Despicable Me 3 and Hollywood’s Shift Towards International Film Franchises

Cover image for Despicable Me 3 and Hollywood’s Shift Towards International Film Franchises
Photo of Tim Mulligan
by Tim Mulligan

The forthcoming digital release of Despicable Me 3, timed to coincide with the Thanksgiving holiday is a reminder of the tectonic plates currently underway in the movie industry. Long used to a US-centric view of the world, Hollywood has, in recent years, become increasingly aware of the revenue opportunities in the wider world beyond the US borders. This is thrown into stark relief by the striking success of converting Chinese film consumers into paying movie-goers, with China now the largest global box office market by gross revenues.

With the second window of TV licensing opportunities being eviscerated by the unilateral global licensing model of Subscription Video On Demand (SVOD) led by Netflix and Amazon, the need to bet on a sure-fire box office hit is becoming increasingly important for movie studios. A case in point is the Despicable Me Franchise.

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The Despicable Me trilogy’s $2.5 billion revenue is testament to the box office appeal of toy-related feature films. Furthermore, the fact that the majority (74%) of Despicable Me 3’s box office revenues are international underlines the studio strategy of focusing on internationally appealing brands. With international revenue share having increased for each of the films (from 54% for the 2010 Despicable Me film and 62% for Despicable Me 2, 2013), it illustrates mounting international appeal, alongside the overall growth in the value of the franchise. This summer’s release accounted for 41% of the entire Despicable Me franchise revenue.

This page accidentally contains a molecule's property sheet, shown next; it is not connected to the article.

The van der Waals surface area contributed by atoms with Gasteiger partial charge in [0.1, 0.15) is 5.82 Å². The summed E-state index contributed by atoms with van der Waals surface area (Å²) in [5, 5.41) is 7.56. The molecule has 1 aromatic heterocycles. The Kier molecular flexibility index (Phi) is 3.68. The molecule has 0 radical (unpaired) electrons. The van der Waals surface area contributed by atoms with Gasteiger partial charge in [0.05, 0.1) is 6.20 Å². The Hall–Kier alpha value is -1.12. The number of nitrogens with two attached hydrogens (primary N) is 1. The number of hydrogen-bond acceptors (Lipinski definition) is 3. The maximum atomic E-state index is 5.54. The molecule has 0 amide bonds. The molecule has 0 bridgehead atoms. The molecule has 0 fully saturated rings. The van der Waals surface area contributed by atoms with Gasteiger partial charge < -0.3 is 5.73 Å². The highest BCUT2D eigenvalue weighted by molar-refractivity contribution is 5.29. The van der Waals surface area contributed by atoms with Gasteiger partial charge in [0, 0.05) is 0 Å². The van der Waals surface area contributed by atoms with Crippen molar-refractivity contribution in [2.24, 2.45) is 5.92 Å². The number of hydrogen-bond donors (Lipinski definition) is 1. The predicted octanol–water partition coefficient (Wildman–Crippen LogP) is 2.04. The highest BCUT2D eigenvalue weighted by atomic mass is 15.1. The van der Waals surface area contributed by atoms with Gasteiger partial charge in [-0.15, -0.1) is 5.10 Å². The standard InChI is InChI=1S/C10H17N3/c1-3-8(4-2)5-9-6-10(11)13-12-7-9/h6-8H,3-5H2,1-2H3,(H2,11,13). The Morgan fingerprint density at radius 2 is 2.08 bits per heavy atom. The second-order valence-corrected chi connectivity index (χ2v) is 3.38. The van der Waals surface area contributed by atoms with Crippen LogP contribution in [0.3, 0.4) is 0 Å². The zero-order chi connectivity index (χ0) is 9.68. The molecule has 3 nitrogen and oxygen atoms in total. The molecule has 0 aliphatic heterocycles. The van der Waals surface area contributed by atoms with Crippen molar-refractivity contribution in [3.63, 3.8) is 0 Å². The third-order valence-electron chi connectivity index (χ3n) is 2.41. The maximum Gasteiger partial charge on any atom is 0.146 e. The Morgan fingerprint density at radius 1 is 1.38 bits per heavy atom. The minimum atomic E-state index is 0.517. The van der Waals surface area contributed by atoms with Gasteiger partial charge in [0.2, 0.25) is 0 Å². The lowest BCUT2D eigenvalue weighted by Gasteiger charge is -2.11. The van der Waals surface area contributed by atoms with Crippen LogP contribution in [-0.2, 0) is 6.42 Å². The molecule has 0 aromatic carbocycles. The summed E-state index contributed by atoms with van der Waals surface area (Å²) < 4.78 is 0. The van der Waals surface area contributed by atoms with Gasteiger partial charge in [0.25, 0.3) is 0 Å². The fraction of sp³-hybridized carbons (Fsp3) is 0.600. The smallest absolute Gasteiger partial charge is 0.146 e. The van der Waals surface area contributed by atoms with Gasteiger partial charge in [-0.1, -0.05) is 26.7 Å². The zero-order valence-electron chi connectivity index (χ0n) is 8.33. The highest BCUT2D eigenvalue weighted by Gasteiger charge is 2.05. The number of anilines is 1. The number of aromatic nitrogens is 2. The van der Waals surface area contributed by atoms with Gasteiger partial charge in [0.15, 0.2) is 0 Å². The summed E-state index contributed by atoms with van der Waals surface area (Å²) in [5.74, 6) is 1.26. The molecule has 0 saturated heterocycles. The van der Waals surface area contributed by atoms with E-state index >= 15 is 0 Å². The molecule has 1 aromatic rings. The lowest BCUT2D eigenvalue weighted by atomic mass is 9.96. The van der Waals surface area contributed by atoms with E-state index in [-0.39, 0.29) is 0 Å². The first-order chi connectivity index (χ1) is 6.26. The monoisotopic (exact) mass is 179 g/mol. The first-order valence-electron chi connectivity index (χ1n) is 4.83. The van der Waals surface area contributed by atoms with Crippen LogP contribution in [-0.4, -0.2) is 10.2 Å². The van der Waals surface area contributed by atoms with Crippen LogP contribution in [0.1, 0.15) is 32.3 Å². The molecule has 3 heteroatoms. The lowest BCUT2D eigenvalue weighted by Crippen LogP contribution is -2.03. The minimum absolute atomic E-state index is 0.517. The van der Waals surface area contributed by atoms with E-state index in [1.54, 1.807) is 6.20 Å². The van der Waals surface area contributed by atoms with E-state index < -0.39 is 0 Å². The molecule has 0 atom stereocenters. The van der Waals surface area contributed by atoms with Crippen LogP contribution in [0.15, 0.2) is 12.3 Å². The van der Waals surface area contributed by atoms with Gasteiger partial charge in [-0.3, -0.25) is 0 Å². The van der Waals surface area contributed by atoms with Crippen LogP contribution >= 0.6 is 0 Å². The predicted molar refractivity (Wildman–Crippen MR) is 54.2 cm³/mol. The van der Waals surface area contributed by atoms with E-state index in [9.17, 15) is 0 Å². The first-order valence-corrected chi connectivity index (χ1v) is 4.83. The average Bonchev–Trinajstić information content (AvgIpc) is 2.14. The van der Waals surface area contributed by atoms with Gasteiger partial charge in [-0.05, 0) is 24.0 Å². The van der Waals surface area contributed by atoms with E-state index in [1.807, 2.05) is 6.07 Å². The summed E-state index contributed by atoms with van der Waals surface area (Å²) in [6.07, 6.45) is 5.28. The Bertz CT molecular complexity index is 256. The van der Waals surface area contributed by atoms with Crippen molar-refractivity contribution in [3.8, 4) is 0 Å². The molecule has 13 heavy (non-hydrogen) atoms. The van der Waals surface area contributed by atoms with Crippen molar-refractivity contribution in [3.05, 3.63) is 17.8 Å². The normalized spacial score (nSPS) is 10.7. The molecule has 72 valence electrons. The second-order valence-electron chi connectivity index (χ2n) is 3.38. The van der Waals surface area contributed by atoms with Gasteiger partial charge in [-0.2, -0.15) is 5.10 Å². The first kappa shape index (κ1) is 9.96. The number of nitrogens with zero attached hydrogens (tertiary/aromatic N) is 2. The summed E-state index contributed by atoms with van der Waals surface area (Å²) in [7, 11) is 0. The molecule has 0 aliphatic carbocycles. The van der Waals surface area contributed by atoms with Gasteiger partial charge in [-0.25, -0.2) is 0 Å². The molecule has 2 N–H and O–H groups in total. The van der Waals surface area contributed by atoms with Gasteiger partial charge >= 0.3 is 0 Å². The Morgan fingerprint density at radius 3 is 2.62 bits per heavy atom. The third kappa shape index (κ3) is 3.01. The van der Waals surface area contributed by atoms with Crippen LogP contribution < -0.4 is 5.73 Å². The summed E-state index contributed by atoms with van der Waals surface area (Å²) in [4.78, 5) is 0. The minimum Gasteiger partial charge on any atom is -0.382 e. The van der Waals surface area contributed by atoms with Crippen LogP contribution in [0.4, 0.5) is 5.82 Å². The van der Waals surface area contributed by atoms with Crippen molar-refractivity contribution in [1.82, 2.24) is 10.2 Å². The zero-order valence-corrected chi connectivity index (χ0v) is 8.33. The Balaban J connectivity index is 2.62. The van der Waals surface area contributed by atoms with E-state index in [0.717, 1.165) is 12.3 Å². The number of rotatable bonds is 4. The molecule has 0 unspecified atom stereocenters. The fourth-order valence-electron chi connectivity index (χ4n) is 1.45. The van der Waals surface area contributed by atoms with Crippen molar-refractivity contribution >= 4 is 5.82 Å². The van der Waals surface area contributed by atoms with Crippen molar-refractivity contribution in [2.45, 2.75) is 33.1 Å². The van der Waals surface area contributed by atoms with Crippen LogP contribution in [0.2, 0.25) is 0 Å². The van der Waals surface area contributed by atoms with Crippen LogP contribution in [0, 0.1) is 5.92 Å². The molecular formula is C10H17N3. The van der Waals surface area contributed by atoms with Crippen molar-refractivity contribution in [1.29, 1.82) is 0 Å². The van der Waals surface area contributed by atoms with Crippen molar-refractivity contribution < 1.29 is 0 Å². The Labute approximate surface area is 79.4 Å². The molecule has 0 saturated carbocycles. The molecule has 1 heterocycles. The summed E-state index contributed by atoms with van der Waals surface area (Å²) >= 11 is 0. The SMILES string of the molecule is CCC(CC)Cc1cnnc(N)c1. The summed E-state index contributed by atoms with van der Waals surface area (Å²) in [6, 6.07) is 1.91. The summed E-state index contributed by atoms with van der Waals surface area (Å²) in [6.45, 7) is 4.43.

The film industry has currently been sheltered from the disruption wrought in the TV industry by streaming digital video, thanks to increasing revenues from users (including inflated ticket prices, ancillary sales of food and beverages, and VIP options) and the upsurge in international box office receipts, led by China. However, Netflix’s acquisition of Millarworld, the company responsible for Kick Ass and the Kingsman franchises, shows that streaming video disruptors have now set their sights on the Hollywood crown jewels, as illustrated by Amazon and Apple’s rumoured interest in acquiring Metro-Goldwyn-Mayer’s James Bond Franchise.

Toy and game franchises will increase in relevance as movie categories

Therefore, to weather the storm of SVOD disruption the film industry will experience a doubling down on predictable formulaic family-orientated franchises that resonate with international audiences. Originality will decline as predictably as revenues will surely increase, and SVOD platforms will progressively become the destination for movies goers looking for creativity, diversity and originality, as the long tail economics and Medici style patronage play out in video streaming over the next few years.

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